“Tobacco Just Doesn’t Fit In:” CVS Exec Gives Story Behind the Story
Oct 22, 2014, 4:01 PM, Posted by Catherine Arnst
Along with the start of CVS Health, the sale of cigarettes and tobacco products at CVS/pharmacy ends today. By eliminating cigarettes and tobacco products from sale in our stores, we can make a difference in the health of all Americans.”—CVS Health CEO Larry Merlo
On October 20, The Campaign for Tobacco-Free Kids launched a national campaign calling on America’s retailers to stop selling tobacco products, and a new mobile-friendly website—www.ShopTobaccoFree.org—that has an interactive map that allows consumers to search for the nearest tobacco-free retailers. The website currently features more than 20 retail chains with more than 13,000 separate store locations—chief among them CVS Health.
On September 3, CVS ended sales of tobacco products at all of its 7,700 stores, a month ahead of its previously targeted date of October 1. It is the first, and so far the only, national pharmacy chain to take this step. The company also changed its corporate name to CVS Health in order to reinforce its broader commitment to the health of its customers.
RWJF applauds CVS’s actions wholeheartedly—indeed, we collaborated with CVS on the initial announcement back in February that it would end the sale of tobacco products. So we asked CVS Health executive VP and chief medical officer Troy Brennan MD, to tell us the story behind the story. Just how do you get a publicly traded company to sacrifice some $2 billion in annual sales?
RWJF: What was the impetus for the decision to end the sale of tobacco products?
Troy Brennan: In many ways we are building a Culture of Health, just like you. Health is the most important thing in terms of what we do for our customers, who are often also our patients. We like to say that health is the prism through which we see all the work that we do—and tobacco just doesn’t fit in.
RWJF: When did CVS first start considering an end to tobacco sales?
TB: The appropriateness of selling cigarettes in pharmacies is not a new issue. The American Pharmacists Association has for years said that it was unethical to sell tobacco products in a pharmacy. I’ve been vocal about it and a number of people in the company, especially our CEO, agreed that as we started thinking of ourselves more and more as a health care company, we needed to end tobacco sales. In terms of the products we sold, tobacco was the number one threat to the health of consumers.
RWJF: Was there much pushback from within the organization?
TB: It was not an easy decision for anyone, based both on the revenue loss as well as the thinking that smokers would just buy their cigarettes elsewhere—which made us wonder whether our action would have an impact. We now have data that indicates that removing tobacco products from retailers with pharmacies will lead to substantially lower rates of smoking, with implications for reducing tobacco-related deaths. That’s been very gratifying to know that our decision can make a difference in people’s lives.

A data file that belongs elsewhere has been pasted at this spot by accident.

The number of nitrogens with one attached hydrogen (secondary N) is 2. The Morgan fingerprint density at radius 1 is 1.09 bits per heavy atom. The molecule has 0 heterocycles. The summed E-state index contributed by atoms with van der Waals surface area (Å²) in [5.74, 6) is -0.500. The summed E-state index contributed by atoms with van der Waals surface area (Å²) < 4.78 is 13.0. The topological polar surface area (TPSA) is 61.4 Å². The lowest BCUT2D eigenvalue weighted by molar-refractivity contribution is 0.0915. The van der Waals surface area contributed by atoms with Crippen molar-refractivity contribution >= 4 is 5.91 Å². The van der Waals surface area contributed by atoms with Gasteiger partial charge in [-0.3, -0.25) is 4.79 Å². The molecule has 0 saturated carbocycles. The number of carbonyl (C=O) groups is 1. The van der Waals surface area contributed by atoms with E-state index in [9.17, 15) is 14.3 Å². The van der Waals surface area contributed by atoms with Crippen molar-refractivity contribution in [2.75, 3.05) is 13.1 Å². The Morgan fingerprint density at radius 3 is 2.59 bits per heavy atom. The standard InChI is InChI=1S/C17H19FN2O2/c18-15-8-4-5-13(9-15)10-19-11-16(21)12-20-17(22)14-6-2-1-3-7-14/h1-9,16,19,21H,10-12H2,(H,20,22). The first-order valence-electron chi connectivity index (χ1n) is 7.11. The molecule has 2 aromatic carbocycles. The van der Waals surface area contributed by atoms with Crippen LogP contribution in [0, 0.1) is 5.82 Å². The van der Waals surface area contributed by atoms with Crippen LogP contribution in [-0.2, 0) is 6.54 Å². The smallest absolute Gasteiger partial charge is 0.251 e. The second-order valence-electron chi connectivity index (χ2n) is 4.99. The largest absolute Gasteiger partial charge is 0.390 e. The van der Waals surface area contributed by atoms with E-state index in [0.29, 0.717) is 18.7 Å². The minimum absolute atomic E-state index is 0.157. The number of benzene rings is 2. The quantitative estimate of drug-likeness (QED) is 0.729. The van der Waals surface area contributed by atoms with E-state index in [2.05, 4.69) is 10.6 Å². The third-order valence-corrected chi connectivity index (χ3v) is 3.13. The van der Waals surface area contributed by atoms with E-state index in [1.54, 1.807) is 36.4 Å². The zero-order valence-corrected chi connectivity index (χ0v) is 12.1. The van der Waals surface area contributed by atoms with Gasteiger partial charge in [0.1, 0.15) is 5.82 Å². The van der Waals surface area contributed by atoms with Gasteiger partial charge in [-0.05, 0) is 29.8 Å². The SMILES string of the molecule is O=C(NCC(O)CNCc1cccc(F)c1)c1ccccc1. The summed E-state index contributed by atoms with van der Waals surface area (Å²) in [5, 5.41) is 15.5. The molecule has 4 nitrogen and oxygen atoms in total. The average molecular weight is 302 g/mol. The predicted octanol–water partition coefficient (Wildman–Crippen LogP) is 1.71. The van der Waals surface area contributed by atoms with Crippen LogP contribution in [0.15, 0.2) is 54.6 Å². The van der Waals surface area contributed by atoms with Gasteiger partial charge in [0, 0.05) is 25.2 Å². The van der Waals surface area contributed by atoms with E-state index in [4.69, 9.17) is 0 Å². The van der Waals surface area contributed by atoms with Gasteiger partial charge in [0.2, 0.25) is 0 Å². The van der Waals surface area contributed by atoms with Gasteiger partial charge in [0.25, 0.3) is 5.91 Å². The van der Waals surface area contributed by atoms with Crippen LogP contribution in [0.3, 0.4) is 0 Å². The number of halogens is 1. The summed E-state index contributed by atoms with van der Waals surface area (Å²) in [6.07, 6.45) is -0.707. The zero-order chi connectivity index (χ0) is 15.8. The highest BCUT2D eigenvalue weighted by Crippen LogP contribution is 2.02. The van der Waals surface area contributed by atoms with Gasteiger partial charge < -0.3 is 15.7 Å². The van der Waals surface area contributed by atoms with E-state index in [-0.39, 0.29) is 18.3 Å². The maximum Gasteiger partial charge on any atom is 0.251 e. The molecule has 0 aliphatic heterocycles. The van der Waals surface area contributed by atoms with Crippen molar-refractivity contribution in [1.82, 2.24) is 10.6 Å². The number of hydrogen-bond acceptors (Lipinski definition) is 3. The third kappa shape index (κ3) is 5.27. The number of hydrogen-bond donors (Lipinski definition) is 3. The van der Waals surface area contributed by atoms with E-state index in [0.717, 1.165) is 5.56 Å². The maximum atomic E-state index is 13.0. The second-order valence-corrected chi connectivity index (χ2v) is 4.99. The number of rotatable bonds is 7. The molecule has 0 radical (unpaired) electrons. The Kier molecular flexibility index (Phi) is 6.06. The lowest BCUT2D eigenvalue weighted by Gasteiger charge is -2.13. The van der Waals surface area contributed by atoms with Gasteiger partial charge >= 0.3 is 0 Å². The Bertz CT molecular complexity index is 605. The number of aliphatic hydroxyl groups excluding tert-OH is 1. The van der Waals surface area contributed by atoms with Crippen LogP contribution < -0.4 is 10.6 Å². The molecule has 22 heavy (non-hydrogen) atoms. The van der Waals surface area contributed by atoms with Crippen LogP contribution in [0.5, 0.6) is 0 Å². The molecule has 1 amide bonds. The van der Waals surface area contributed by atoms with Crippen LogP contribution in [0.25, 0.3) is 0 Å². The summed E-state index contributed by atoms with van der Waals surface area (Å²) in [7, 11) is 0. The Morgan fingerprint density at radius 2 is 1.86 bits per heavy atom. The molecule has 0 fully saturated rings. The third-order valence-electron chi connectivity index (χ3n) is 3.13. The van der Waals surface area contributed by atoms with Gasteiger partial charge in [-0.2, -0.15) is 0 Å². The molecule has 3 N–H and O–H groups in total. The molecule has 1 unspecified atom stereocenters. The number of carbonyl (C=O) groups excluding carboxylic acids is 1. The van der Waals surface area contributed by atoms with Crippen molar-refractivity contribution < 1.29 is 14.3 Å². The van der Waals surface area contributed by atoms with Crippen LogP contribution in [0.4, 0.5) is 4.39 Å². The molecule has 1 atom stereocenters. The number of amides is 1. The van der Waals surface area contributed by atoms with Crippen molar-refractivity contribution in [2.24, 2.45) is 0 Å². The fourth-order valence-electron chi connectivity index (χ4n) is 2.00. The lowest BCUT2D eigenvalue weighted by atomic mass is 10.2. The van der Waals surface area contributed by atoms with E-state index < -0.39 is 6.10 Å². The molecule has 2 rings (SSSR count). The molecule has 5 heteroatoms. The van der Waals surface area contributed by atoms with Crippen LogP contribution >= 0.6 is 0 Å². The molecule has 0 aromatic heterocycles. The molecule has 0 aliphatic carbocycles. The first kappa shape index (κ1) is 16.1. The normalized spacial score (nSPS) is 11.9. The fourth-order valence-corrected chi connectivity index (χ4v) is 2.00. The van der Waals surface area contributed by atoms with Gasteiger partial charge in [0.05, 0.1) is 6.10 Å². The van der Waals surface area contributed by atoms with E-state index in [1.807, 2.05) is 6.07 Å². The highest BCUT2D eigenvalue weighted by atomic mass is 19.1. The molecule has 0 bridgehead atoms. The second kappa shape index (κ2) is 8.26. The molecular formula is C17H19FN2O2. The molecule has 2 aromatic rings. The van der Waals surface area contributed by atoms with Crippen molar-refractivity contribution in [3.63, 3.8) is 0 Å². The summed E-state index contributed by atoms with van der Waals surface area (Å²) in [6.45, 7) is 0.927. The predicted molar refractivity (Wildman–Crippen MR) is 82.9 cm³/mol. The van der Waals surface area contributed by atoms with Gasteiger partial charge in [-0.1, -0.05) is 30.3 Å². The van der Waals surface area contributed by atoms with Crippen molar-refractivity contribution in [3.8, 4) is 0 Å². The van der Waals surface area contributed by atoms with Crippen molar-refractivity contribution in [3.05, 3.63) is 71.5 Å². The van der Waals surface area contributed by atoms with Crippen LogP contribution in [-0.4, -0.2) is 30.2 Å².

The response we received from our pharmacy benefits manager (PBM) clients was also gratifying. Our leadership got tremendous feedback, with clients saying that our decision to quit selling tobacco really does ‘tip the scales’ in their eyes in terms of what kind of company we are—a health care company.
It was also very gratifying to see how excited our colleagues were in the stores. It really had an important effect overall on company morale.
RWJF: Was it difficult to convince the board of directors and investors?
TB: Our Board of Directors was critical in making this decision and they were extremely involved and supportive. Everyone agreed that this was the right time for us to make this decision as a company—both strategically and financially. The analysts who follow us agreed and understood why we made this choice.
RWJF: How did you go about putting the plan into place?
TB: There was a whole logistical plan that went into operationalizing our exit from tobacco. We had to wind down inventory, starting with the February announcement and culminating Labor Day weekend. Lots of credit goes to our CEO Larry Merlo for his leadership as well as to Helena Foulkes, who is the president of CVS/pharmacy.
Helena was central to helping the organization understand the importance of making this decision as a health care company. She was also able to drive and inspire the front store team to get this job done quickly, and they did it in a seamless fashion.
RWJF: How were you able to beat your original timetable by a month?
TB: Once we decided to get it done, things moved very fast. Overall we felt like we could get it done sooner than October 1.
RWJF: How do you respond to criticism that the CVS stores continue to sell unhealthy snack foods and soda?
TB: None of those products have the same caliber of harm as tobacco. There is no such thing as "moderate use" of tobacco products.
RWJF: Why change your name to CVS Health?
TB: There has been tremendous positive feedback for the name change—nearly 100 percent. It’s helping to change our image to be both an innovative and caring company that is helping people on their path to better health. Our new name is a reminder of that.
RWJF: What changes do you see in the next few years for CVS Health?
TB: The pharmacy’s role is really changing. In the past, the major integrated academic medical centers had their own pharmacies. Now, we have affiliations with more than 40 major medical centers to work together as pharmacies and retail clinics play an expanded role as part of the health care team. We want to be active in the changing health care landscape and we’ve been developing comprehensive programs to do that.